Places: Mithridates

  • Last updated on December 10, 2021

First published: 1673 as Mithridate (English translation, 1926)

First produced: 1673

Type of work: Drama

Type of plot: Tragedy

Time of work: First century b.c.e.

Asterisk denotes entries on real places.

Places Discussed*Pontus

*Pontus. MithridatesHistorical kingdom in Asia Minor (now part of Turkey) whose independence from Rome King Mithridates the Great fought long, but ultimately unsuccessfully, to preserve. In the play, Pontus and nearby Colchis are the power bases of his sons, Xiphares and Pharnace. Since they have traveled to Nymphaeum, neither is on home territory and each must calculate what he can and cannot achieve against the advancing Romans, the forces of his brother, and those of Mithridates who, believed dead, suddenly returns alive to the city.


*Nymphaeum (nihm-FI-um). City in the Crimea to which Mithridates flees after his army is defeated by the Romans at the Euphrates River. The city’s principal significance is that it lies at the easternmost extent of the Roman Empire in the period before Julius Caesar. From Nymphaeum, Mithridates proposes to march to Rome, passing through numerous countries and enlisting support from other rulers. His references to Spain, Gaul, Germany, Greece, Italy, the Black Sea, the Danube River, and other places propel the imaginations of the audience outside and away from the palace in which Mithridates speaks.


*Ephesus (EF-uh-sus). Ancient Greek city in Ionia, the Aegean Sea. Once part of Mithridates’ kingdom, Ephesus was Queen Monime’s home when he first saw her. Several allusions to Ephesus and Greece in the play recall Monime’s childhood, suggesting Monime’s innocence in the rough world of power politics and sexual rivalries in which she finds herself.


*Rome. Capital of the Roman Empire and symbol of all that Mithridates loathes. Thirty mentions of Rome in the play demonstrate its importance in the scenes relating to military ambition. These contrast strongly with scenes featuring Monime, who is betrothed to Mithridates but loves, and is loved by, his son Xiphares. When characters speak of their love, they forget their territorial agendas. Conversely, when Monime accuses the treacherous Pharnace, Mithridates’ other son, of being in thrall to the Romans, her rejection of him is both personal and political. When she believes Xiphares to be dead, her references to the enmity of Rome underline his filial honor and the poignant recognition that she has caused his downfall.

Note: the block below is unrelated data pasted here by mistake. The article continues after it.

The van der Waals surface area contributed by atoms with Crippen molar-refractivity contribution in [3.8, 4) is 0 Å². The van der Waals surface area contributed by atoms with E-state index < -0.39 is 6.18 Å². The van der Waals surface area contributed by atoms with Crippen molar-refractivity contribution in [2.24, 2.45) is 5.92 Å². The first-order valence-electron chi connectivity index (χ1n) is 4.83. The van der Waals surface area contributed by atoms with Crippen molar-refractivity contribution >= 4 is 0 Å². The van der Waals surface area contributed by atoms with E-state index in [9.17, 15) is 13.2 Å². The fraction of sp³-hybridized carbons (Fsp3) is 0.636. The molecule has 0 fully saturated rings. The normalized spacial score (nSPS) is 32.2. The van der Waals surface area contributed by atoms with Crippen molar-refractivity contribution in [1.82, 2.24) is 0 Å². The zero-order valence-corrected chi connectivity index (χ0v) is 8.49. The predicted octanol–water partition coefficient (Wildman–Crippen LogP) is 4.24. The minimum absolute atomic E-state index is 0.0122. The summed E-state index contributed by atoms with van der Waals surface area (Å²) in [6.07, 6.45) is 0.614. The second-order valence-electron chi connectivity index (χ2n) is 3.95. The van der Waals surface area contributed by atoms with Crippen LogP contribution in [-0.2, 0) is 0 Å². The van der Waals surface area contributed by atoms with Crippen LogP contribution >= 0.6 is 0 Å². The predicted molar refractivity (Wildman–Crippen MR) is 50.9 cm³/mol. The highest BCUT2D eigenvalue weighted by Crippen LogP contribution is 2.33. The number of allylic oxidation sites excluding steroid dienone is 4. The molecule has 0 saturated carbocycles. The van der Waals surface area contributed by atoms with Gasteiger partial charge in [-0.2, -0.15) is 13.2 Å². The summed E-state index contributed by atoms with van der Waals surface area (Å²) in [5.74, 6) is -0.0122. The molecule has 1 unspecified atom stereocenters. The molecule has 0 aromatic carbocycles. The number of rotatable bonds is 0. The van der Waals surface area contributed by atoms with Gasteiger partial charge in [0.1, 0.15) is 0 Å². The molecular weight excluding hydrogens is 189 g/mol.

BibliographyAbraham, Claude. Jean Racine. Boston: Twayne, 1977. Contains an excellent introduction to Jean Racine’s theater and an annotated bibliography of important critical studies on Racine. The chapter on Mithridates explores the contrasts between Mithridates and his two sons.Barthes, Roland. On Racine. Translated by Richard Howard. New York: Hill & Wang, 1964. An influential structuralist study that explores representations of love and tragic space in Racine’s tragedies. Barthes’ chapter on Mithridates examines the death of the title character and the presence of evil and deception in the tragedy.Goldmann, Lucien. Racine. Translated by Alastair Hamilton. Cambridge, England: Rivers Press, 1972. Contains an insightful sociological reading of Racine’s tragedies that examines them in the light of French seventeenth century politics and social change. Explains carefully the influence of a Catholic religious movement, Jansenism, on Racine’s tragic view of the world.Maskell, David. Racine: A Theatrical Reading. New York: Oxford University Press, 1991. Explores problems involved in staging Racine’s eleven tragedies and one comedy. Discusses how different theatrical styles have influenced performances of Racine’s plays. Discusses the critical reception of his plays since the seventeenth century.Weinberg, Bernard. The Art of Jean Racine. Chicago: University of Chicago Press, 1963. Examines in chronological order each of Racine’s eleven tragedies and describes the significance of each play in the development of Racine’s career as a playwright. The chapter on Mithridates explores the complex psychological motivation for the behavior of the title character.
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